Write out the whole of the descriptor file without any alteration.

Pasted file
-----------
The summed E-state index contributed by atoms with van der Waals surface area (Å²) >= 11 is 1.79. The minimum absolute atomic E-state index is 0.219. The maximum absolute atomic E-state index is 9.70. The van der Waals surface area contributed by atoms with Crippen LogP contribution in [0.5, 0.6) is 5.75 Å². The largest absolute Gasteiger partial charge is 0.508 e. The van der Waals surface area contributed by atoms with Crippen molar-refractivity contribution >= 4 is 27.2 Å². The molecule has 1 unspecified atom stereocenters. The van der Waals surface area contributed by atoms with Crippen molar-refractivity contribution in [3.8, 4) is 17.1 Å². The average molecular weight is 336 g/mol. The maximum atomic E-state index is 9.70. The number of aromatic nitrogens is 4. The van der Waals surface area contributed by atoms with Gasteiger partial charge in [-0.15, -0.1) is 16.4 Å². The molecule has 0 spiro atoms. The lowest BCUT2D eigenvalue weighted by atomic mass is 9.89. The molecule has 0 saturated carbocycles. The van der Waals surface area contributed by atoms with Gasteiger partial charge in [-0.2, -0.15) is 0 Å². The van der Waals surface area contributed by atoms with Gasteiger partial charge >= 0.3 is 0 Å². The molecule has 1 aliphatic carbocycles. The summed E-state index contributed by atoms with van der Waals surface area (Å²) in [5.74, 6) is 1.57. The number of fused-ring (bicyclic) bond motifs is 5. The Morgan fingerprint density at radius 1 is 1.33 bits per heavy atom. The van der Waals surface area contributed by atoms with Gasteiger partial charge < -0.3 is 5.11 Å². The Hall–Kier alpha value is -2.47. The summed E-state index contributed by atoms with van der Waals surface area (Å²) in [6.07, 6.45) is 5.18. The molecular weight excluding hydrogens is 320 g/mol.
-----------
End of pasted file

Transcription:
The summed E-state index contributed by atoms with van der Waals surface area (Å²) >= 11 is 1.79. The minimum absolute atomic E-state index is 0.219. The maximum absolute atomic E-state index is 9.70. The van der Waals surface area contributed by atoms with Crippen LogP contribution in [0.5, 0.6) is 5.75 Å². The largest absolute Gasteiger partial charge is 0.508 e. The van der Waals surface area contributed by atoms with Crippen molar-refractivity contribution >= 4 is 27.2 Å². The molecule has 1 unspecified atom stereocenters. The van der Waals surface area contributed by atoms with Crippen molar-refractivity contribution in [3.8, 4) is 17.1 Å². The average molecular weight is 336 g/mol. The maximum atomic E-state index is 9.70. The number of aromatic nitrogens is 4. The van der Waals surface area contributed by atoms with Gasteiger partial charge in [-0.15, -0.1) is 16.4 Å². The molecule has 0 spiro atoms. The lowest BCUT2D eigenvalue weighted by atomic mass is 9.89. The molecule has 0 saturated carbocycles. The van der Waals surface area contributed by atoms with Gasteiger partial charge in [-0.2, -0.15) is 0 Å². The van der Waals surface area contributed by atoms with Gasteiger partial charge >= 0.3 is 0 Å². The molecule has 1 aliphatic carbocycles. The summed E-state index contributed by atoms with van der Waals surface area (Å²) in [5.74, 6) is 1.57. The number of fused-ring (bicyclic) bond motifs is 5. The Morgan fingerprint density at radius 1 is 1.33 bits per heavy atom. The van der Waals surface area contributed by atoms with Gasteiger partial charge < -0.3 is 5.11 Å². The Hall–Kier alpha value is -2.47. The summed E-state index contributed by atoms with van der Waals surface area (Å²) in [6.07, 6.45) is 5.18. The molecular weight excluding hydrogens is 320 g/mol.